FORT SILL, Okla., -- For the third iteration, the AUDS (anti-unmanned aerial vehicle defense system) has returned to Fort Sill, Oct. 30, for the Maneuver Fires Integrated Experiment (MFIX). In the last few MFIX events, the AUDS, which works to detect, track, identify and defeat unmanned aerial vehicles (UAV) has evolved from its design as a simple focused-energy weapon. Since then, the AUDs has progressed to a non-lethal/lethal system by pairing its focused energy to a 30 mm chain gun.
At MFIX 2018, the AUDS has evolved again, this time developing a passive detection program.
"Why is that important? Because most systems here have radars and jammers that are always emitting," said Col. (retired) Robert Menti, the business development director for Northrop Grumman's innovation systems. "We have a passive detection capability so that we don't have to have any radars turned on (…) so that we can detect rogues passively and the enemy can't see us."
Once the operator gets a passive detection, the commander can decide whether to jam the UAV, shoot it with a gun, or pass the video information on as intelligence. With all these capabilities, the improved AUDS provides a full-spectrum response capability for the commander, at the same time reducing its signature to the enemy, said Menti.
"It helps us operate on the move because with the passive capability we don't have to have the antenna mask erected so we can stay in a stowed configuration and continue to maneuver with the commanders," he said.
In addition to a passive detection system, the AUDS is experimenting with an advanced ammunition suite for proximity fuzed ammunition. Proximity fuzed ammunition, when linked with sensors, allows the user to destroy the UAV in flight from the ground station. The ammunition has a small radar in the front of it so that as it gets close to the UAV, it senses the object is near and detonates.
"Kind of like a skeet round when you're shooting skeet,' said Menti about the spread of the round. "It's the same idea. It's a pretty complex thing to do."
The ammunition has 50 percent more high explosive capability than a traditional M789 (a standard round used in Apache helicopters) as well as having a tracing function so the user can see where the rounds are going when fired, said Menti.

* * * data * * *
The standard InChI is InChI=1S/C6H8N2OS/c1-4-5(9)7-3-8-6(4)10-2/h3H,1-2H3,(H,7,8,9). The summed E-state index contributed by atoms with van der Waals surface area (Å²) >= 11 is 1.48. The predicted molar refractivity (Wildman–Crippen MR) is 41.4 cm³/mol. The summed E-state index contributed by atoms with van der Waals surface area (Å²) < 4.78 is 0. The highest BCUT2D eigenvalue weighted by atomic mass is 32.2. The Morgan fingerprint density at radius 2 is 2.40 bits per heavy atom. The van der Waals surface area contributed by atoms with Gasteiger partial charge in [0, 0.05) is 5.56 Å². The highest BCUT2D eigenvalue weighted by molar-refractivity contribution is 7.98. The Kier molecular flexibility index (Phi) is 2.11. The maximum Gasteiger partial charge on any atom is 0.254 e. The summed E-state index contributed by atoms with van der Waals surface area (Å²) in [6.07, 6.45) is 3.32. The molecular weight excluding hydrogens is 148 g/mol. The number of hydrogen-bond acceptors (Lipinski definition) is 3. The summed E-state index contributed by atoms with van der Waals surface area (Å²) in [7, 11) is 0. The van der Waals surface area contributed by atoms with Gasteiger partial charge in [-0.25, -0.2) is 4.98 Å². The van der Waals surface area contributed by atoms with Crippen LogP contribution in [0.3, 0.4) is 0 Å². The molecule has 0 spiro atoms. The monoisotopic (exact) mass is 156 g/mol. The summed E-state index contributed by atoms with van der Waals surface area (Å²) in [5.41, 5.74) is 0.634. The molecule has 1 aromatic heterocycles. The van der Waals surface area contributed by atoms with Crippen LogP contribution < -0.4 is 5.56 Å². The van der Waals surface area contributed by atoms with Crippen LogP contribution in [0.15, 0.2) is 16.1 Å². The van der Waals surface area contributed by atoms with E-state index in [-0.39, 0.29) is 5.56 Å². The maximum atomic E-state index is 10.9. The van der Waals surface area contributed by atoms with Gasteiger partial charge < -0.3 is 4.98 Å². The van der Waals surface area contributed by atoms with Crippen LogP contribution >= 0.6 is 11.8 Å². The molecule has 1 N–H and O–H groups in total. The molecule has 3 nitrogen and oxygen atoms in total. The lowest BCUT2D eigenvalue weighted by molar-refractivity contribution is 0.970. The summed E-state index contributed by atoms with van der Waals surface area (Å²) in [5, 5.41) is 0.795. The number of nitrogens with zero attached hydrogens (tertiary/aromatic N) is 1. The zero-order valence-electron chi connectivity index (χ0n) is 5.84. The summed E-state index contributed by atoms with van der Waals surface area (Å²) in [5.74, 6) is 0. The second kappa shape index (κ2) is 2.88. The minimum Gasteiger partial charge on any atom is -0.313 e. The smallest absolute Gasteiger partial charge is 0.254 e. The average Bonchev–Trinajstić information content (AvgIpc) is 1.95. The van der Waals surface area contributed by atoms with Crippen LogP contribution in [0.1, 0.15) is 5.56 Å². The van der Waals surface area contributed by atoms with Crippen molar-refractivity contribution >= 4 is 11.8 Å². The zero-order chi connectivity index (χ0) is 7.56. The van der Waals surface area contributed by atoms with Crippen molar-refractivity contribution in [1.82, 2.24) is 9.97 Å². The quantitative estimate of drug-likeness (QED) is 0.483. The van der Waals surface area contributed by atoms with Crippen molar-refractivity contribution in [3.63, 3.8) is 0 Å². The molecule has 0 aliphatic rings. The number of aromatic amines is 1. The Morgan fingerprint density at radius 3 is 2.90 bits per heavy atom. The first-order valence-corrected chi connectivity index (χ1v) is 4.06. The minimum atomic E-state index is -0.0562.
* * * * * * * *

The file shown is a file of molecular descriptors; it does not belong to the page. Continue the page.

The goal of the AUDS team at MFIX is to demonstrate the ability to have a fully integrated kill chain from detection to defeat and to provide a full spectrum, lethal and non-lethal capability that is fully sharing information on the network from our sensors. They hope to show how the system is a single integrated piece.
"We want to get the lethal and non-lethal capabilities mated together and integrated so the commanders can have a full spectrum solution so they can pick what they need," said Menti. "What we don't want is a commander being forced to have different 15 systems in a (tactical operations center) and then having to fight through that internal friction trying to figure out the best way to service the target. We want to have that in an integrated platform so he, or she, can scale up based on what is going on."
Currently the systems in theater are non-lethal, however the AUDS team wants to show the benefits of linking the two types of systems together.
"As the unmanned systems, unmanned air, ground, surface and underwater, get more and more sophisticated, more autonomous, and smarter, jamming is becoming less and less effective," said Menti. "You're going to have to have a lethal capability but it has to be a layered capability because you're going to want to be able to do it at range, with missiles and then a gun and a laser -- it has to be a layered of solution. There is no silver bullet in this fight."